Oftentimes, the destination puzzle is easier to construct than the other major parts of the puzzle. If you’re researching a destination landfill or a C&D site, it’s generally because the tipping fee is significantly less than a local option. If the site is on rail, it’s just a matter of coordination of the rail shipments to the landfill. If the site is off rail, you can use the same process used in finding an origin site and one additional resource, the landfill operator. Generally, they want your business and will assist with finding a rail trans-load site.

Tipping Fees Drive Rail Option

Tipping fee costs are what drive the longer haul rail option. Consider that the higher priced tipping fees are in major population centers primarily along the east coast and in Washington State. There are also bubbles of higher tipping fee costs in areas that only have a public (municipal) landfill option that use tipping fees to offset other program costs such as recycling, etc. Albeit not an exact science, MSW tipping fees generally range from $0-$25/ton; $26-$50/ton; and $51/ton and over range. If you’re in the higher range you probably want to explore your rail waste transport options.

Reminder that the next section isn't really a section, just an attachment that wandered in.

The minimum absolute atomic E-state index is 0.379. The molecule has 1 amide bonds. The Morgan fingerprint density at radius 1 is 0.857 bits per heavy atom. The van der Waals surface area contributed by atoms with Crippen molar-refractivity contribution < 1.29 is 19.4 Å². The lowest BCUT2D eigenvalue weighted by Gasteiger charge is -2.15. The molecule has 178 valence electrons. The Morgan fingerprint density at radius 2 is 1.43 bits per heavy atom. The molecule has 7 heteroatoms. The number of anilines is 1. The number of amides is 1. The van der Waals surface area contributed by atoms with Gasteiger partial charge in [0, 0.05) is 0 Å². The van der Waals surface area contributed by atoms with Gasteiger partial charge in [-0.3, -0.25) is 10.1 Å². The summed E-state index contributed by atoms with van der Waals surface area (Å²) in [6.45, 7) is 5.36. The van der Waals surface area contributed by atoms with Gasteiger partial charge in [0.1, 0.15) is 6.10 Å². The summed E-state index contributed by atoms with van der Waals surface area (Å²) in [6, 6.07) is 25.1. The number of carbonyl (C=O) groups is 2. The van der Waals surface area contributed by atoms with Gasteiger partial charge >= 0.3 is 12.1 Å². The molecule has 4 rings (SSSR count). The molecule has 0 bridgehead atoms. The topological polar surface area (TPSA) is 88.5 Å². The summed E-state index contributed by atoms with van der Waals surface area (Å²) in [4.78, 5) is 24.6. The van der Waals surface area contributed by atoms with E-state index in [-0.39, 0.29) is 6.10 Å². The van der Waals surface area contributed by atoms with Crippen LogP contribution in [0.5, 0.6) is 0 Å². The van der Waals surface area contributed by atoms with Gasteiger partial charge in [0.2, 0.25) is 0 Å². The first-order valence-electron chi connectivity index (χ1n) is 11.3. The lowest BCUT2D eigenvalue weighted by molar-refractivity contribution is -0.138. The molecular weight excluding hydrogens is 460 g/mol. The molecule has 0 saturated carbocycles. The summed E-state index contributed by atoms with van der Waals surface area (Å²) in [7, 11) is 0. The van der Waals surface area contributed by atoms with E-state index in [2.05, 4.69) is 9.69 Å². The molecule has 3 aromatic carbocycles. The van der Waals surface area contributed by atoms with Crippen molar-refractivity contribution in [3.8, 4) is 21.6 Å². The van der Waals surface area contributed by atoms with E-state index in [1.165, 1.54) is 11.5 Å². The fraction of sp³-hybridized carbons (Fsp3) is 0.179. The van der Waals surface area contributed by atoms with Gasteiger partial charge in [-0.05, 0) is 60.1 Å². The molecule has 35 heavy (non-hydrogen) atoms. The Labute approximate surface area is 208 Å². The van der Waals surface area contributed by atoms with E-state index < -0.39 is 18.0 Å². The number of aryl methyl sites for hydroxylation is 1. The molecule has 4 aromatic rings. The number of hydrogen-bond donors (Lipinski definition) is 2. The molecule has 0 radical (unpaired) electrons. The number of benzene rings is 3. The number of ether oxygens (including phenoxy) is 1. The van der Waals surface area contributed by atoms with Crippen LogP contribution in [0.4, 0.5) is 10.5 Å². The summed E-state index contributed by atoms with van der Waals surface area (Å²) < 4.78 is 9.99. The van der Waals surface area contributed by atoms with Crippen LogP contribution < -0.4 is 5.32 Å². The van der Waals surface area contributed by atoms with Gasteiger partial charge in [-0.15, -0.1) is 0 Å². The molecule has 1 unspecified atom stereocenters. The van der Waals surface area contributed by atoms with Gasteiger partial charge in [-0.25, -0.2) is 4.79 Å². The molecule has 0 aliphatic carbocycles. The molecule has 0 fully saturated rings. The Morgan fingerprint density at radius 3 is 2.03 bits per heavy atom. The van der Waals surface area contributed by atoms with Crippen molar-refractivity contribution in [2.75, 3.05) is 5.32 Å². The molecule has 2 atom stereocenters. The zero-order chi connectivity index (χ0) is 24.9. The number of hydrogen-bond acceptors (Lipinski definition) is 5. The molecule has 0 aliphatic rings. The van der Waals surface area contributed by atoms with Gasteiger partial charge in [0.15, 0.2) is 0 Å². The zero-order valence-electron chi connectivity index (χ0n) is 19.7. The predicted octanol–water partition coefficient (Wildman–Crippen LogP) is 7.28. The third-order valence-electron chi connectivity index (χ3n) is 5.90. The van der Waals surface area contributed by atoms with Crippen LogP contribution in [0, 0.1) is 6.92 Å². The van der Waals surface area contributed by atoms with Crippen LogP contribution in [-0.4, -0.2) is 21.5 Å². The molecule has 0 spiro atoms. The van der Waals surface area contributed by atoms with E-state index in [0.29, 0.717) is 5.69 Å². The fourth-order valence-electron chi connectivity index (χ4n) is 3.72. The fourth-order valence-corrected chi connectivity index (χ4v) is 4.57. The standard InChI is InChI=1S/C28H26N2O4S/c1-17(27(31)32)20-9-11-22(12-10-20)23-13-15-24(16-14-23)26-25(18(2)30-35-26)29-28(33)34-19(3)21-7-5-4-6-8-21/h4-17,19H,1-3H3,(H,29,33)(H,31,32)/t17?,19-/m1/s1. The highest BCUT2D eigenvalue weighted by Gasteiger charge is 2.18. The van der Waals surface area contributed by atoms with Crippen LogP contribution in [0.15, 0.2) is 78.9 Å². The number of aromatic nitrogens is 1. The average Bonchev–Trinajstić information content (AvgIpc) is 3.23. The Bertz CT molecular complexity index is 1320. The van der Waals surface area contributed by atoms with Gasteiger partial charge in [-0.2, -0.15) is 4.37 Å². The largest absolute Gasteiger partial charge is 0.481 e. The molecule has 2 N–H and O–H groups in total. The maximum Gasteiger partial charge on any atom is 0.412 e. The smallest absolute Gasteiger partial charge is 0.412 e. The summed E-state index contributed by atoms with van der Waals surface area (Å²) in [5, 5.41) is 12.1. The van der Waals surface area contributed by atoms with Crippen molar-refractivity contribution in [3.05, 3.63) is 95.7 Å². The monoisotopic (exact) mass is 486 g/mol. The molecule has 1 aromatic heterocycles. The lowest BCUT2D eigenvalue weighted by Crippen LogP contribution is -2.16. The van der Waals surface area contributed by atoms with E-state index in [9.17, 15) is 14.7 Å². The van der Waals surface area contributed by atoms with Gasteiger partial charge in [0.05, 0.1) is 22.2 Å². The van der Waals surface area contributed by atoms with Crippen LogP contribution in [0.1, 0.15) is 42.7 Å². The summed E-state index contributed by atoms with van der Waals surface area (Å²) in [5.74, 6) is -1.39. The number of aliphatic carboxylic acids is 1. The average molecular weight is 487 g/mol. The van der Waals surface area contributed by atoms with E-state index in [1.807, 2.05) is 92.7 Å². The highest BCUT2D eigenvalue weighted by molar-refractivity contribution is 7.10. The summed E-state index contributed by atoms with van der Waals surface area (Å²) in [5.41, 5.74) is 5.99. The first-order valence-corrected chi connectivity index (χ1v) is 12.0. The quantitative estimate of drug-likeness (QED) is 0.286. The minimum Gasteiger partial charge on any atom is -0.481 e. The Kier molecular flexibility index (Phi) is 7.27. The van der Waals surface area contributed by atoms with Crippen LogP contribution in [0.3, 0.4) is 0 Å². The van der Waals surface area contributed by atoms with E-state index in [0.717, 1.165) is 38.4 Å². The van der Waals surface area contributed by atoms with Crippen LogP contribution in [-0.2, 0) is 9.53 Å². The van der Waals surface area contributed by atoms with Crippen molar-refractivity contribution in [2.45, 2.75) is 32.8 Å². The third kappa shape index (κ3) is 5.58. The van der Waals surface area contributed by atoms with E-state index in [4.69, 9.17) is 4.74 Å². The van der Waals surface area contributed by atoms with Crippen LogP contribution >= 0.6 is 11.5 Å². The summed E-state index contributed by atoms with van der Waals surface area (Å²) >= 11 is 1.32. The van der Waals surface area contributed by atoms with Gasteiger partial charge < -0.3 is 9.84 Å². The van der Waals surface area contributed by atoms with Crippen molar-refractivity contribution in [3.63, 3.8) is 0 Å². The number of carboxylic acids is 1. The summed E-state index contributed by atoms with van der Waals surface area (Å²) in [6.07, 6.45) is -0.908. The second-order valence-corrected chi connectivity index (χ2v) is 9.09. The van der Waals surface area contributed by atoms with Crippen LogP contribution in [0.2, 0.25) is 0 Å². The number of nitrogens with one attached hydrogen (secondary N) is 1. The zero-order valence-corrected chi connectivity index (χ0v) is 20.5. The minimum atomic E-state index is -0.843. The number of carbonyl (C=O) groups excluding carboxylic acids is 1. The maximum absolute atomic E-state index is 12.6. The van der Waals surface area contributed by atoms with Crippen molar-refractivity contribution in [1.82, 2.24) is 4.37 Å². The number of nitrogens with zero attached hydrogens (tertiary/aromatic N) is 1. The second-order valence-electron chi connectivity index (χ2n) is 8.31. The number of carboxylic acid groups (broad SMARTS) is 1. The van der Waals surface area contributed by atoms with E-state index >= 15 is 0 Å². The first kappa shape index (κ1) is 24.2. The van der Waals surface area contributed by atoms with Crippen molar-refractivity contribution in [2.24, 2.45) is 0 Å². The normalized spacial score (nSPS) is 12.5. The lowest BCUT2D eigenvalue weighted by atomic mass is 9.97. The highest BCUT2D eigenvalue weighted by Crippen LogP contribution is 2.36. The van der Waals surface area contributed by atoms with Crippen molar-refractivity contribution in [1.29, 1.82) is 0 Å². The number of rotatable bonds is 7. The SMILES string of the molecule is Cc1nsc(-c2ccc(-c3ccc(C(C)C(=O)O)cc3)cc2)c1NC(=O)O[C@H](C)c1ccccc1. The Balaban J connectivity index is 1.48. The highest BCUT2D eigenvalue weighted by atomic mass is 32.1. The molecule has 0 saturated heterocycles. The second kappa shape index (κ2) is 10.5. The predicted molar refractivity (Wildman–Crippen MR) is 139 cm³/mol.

In an industry where every dollar counts and transportation is the one largest cost factor, understanding your transportation options and realizing cost savings are paramount. Once you’ve put the puzzle pieces together, you may be surprised at the cost savings waste-by-rail will help you realize.

Darell Luther is president of Forsyth, MT-based Tealinc Ltd., a rail transportation solutions and railcar leasing company. Darell’s career includes positions as president of DTE Rail and DTE Transportation Services Inc., Fieldston Transportation Services LLC, managing director of coal and unit trains for Southern Pacific Railroad and directors positions in marketing, fleet management and integrated network management at Burlington Northern Railroad. Darell has more than 24 years of rail, truck, barge and vessel transportation experience concentrated in bulk commodity and containerized shipments. He can be reached at (406) 347-5237, via e-mail at [email protected] or visit www.tealinc.com.